I could actually write an entire thesis on the awesomeness of this book, the symbolism, the resonant metaphors and many themes explored in the pages of this story about kids who are in love and who happen to have cancer. I could even then go on to write fan fiction to speculate about the continued futures of the characters I met listening to the audio recording.

The Fault in Our Stars by John Green is truly beautiful. There is nothing that isn't in the book for a reason. Even more exciting for me is that I have always wanted to find a book that had a character that I truly understood and felt a kinship to, and I did in Hazel Grace.

I've never been seriously ill, but I don't need to be to understand Hazel. I feel like John Green wrote Hazel as a character who feels so real and as a person who seems so cool and wonderful that I wish I'd known her when I was a teen. I wish I could have had a friend like her. I wish I could have met someone like Augustus. I wish I could know Isaac. But, as Hazel and Gus say, "The universe is not a wish-granting factory."

John Green made me remember that looking at the world and noticing the things around is so important. So much depends on us being able to notice the patterns of shadows cast by trees in the springtime. It is so essential that the taste of something rare be recognized and celebrated. The small, the insignificant, the overlooked is so important because it is a part of our small infinity of time. Hazel sees this. Hazel reminds me to look again to not forget to look and appreciate and be glad.

This book was not schmaltzy, overdone, melodramatic or weepy. It twisted and turned and surprised me. It's made me think about the story within a story, An Imperial Affliction, and I think I know how that fictional novel ends. I'd love to tell Hazel, but I suspect she figured it out, too.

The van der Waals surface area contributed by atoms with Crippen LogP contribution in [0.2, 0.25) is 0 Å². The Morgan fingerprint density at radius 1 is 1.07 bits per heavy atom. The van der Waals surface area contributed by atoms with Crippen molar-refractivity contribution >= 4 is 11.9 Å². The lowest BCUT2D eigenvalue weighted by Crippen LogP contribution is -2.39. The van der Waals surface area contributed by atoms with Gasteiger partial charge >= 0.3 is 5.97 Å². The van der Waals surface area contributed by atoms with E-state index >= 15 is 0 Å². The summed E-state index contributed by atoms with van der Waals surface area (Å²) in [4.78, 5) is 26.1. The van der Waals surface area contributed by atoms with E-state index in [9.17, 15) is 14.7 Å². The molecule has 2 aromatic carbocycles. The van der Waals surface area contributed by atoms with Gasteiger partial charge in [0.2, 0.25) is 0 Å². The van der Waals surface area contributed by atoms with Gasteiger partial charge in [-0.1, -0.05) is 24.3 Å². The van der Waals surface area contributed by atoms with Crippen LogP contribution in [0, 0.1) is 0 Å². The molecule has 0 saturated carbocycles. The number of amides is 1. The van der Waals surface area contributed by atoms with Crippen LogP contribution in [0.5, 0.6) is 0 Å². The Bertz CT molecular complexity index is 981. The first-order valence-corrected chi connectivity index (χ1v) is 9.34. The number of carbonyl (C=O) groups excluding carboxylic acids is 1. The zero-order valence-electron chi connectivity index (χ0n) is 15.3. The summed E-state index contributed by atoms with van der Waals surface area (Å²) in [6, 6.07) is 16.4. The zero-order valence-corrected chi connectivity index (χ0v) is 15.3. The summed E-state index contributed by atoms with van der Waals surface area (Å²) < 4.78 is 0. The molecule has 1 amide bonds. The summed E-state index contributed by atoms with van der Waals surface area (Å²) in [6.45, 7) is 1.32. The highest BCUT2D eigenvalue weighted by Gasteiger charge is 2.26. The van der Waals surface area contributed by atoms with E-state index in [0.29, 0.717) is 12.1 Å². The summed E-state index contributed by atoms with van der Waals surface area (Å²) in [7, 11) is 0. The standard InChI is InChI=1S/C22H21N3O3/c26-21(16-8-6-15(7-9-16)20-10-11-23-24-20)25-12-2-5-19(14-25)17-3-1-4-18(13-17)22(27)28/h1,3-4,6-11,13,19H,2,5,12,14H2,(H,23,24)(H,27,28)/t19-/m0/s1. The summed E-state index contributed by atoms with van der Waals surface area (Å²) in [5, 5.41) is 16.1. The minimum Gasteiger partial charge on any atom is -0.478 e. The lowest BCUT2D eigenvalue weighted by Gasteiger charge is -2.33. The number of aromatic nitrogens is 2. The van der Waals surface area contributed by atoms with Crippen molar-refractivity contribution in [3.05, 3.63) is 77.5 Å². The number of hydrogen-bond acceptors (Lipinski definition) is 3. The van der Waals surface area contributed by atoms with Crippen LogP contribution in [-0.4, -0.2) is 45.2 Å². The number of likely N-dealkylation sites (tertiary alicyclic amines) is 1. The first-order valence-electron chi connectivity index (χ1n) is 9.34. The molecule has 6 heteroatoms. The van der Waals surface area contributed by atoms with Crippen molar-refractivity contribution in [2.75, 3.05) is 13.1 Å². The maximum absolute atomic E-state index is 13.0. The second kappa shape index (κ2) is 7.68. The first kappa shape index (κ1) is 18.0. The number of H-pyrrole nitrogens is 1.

This story makes me think how authors like John Green are so privileged to have characters like Hazel and Gus living inside of them. If Hazel and Gus are creations of Mr. Green and are a part of who he is, I think that he must be a truly amazing and very interesting person. His thoughts and ideas seem so engaging and I wonder if all of us have characters inside of us. What would happen if we brought them to life? What would they say about us?

PS: This audiobook won the 2013 Odyssey Award.

Thursday, April 18, 2013

Finished: The Death of Bees

The Death of Bees by Lisa O'Donnell

Nelly and Marnie have lost their parents just before Christmas. But they don't really miss them. Their parents were absent, neglectful and abusive. The next-door neighbor, Lennie, an older gay man with a shameful past befriends them and provides them a home--but how long can their thrown-together family last when Social Services, a man looking for his money and a long-absent grandfather search for the missing parents?

This book was a great read, though I wanted more. I enjoyed how each chapter was told from a different perspective with the oldest daughter, Marnie taking turns narrating with Lennie and Nelly. Each person understands the world differently from the others and their limited ability to see the full picture (which we as readers know) is heartbreaking sometimes.

O'Donnell has been a screenwriter and I think I'd love to see this book done up as a movie. It has that feeling--that it needs more visuals that a movie could provide.

The book explores family--the ideas that blood relations aren't necessarily the most important components of creating lasting bonds and that there are many different ways to love, hate and forgive.


Tuesday, April 16, 2013

Okay... I've been reading a LOT and not writing about it :(

Yep, I've been slacking. Or rather, I've been dithering. Or maybe I've been procrastinating.

I love to read (duh), but sometimes, I'm devouring books to escape and I'm not taking the time to reflect on them as I should--to describe what they mean to me, how they changed me, reinforced me, repelled me or just made me feel happy. 

But, in the interest of disclosure and hopeful revisiting of what I've been reading, here's the run-down:

Aloha From Hell
Casual Vacancy
Good Omens

Young Adult
Inside Out
Outside In
Scorpio Races
Fat Angie

Weird Life
Various Gardening Books

The Death of Bees
The new Flavia de Luce book

I'll try to write how I felt about these stories at a later date... :P